My parents divorced when I was 3 and it really impacted what games I could play when. My mom and dad individually bought me a Gameboy, each with a copy of Pokemon Red/Blue, so I got very accustomed to playing handheld games! It also meant I had something just for me that I didn't have to share with my sister. My mom prefers the outdoors, so game consoles weren't big in our house. We had an NES and that was basically it until we convinced her to buy a PS2, a few years after it released, because it could play DVDs. Mario and Duckhunt and NES Wheel of Fortune and Jeopardy were probably the most played games in her house. I tried so hard to play The Adventure of Link, the only LoZ game we owned, but child me was terrible at it. I pinpoint that as the reason that the LoZ series never worked its way into my heart. We didn't have a PC until I was almost done with elementary school (so 1998-ish) and most of the games we had were freebies we got from cereal boxes and fast food restaurants. I played a lot of Clue. Beyond those we had a lot of The Sims games/expansions and I loved that series.
At my dad's house though, they pretty much had every major console that wasn't an XBox. Atari 2600, NES-Gamecube, Sega Genesis, and PS1 and 2. We also had a PC that was capable of playing better games than my mom's. So every other weekend, and during the summer, I would just binge on games at my Dad's. Sometimes we would go out and rent a game from Blockbuster for the weekend, but usually I just had to pick from whatever they had available. That is how I ended up playing Kingdom Hearts, which I was convinced I would hate, and Animal Crossing, one of my favorite games of all time. We had a lot of Pokemon games, even Hey You Pikachu! I hated being at my dad's though, so games were really an escape for me. Animal Crossing became the perfect game because I was living out a happier, more positive life in that little town.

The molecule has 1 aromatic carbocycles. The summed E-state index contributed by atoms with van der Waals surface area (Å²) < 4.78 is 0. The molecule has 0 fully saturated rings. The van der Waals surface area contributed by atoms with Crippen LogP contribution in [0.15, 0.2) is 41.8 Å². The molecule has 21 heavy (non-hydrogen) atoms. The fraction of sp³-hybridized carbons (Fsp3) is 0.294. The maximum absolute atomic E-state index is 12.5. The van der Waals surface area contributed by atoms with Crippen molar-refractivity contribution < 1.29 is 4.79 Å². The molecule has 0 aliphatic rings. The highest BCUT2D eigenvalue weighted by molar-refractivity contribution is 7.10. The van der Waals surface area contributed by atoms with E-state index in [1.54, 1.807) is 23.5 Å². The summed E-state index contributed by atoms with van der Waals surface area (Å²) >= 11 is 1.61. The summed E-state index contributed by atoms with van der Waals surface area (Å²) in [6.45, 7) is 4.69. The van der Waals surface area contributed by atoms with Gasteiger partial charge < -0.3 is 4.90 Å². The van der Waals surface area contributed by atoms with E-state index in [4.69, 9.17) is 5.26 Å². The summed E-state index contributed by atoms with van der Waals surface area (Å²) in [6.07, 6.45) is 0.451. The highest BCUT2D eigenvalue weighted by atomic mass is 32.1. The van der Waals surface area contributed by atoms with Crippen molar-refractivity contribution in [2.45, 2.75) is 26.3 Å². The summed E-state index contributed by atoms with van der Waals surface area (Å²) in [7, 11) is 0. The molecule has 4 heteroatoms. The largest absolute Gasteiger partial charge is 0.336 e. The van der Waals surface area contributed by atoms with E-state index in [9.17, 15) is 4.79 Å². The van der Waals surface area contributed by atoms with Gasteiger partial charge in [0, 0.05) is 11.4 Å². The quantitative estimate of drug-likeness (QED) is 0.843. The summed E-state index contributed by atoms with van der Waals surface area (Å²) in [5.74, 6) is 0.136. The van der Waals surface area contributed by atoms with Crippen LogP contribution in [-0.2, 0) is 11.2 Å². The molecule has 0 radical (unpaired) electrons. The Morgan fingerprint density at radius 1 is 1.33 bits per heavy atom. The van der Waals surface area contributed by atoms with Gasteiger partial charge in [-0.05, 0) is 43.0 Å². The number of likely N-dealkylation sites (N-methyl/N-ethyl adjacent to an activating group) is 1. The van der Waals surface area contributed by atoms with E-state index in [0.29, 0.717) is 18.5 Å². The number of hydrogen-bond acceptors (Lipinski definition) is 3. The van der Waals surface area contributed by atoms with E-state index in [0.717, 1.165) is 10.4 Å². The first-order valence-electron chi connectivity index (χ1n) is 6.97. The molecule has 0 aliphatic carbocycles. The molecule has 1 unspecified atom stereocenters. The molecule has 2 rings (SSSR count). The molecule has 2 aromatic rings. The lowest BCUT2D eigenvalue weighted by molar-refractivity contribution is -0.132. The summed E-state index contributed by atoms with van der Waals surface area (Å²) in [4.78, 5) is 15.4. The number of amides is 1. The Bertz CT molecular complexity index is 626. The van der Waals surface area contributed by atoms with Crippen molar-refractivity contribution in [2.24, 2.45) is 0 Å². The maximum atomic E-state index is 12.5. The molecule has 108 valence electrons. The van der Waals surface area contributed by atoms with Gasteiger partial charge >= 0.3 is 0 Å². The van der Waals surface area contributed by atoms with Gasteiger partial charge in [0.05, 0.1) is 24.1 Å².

When it comes to my tastes though, I was actually thinking about it the other day and I used to read a lot as a kid, it was probably a bigger escape for me than video games just because they were more accessible. Much like CGamor7, I loved Choose Your Own Adventure books though and I would make it a point to read to through every possible scenario. A lot of my favorite games today are ones with branching narratives that need multiple playthroughs to fully enjoy (Night in the Woods, Undertale, Oxenfree, Life is Strange, Until Dawn, ect;). I also like a lot of adventure games and tend to gravitate towards narrative heavy experiences. Visual Novels and Life/Dating Sims end up on my play list a lot as well. The life sims are probably largely in part to being a very introverted person, it gives me a way to test out social situations without the pressure and anxiety involved with actually talking to people. My current top tag suggestions on Steam are Exploration, Story Rich, Single Player, Atmospheric, and Survival but usually Female Lead is in there too... I think all the hours I put into Sunless Sea this past month bumped Survival onto the list.
So many great posts in this thread!
Looking back I can see bits that shaped me but also how I change during the course of growing up.
When I was young, as many others I spent a lot of time with my gameboy. Playing Pokemon and a bunch of other games.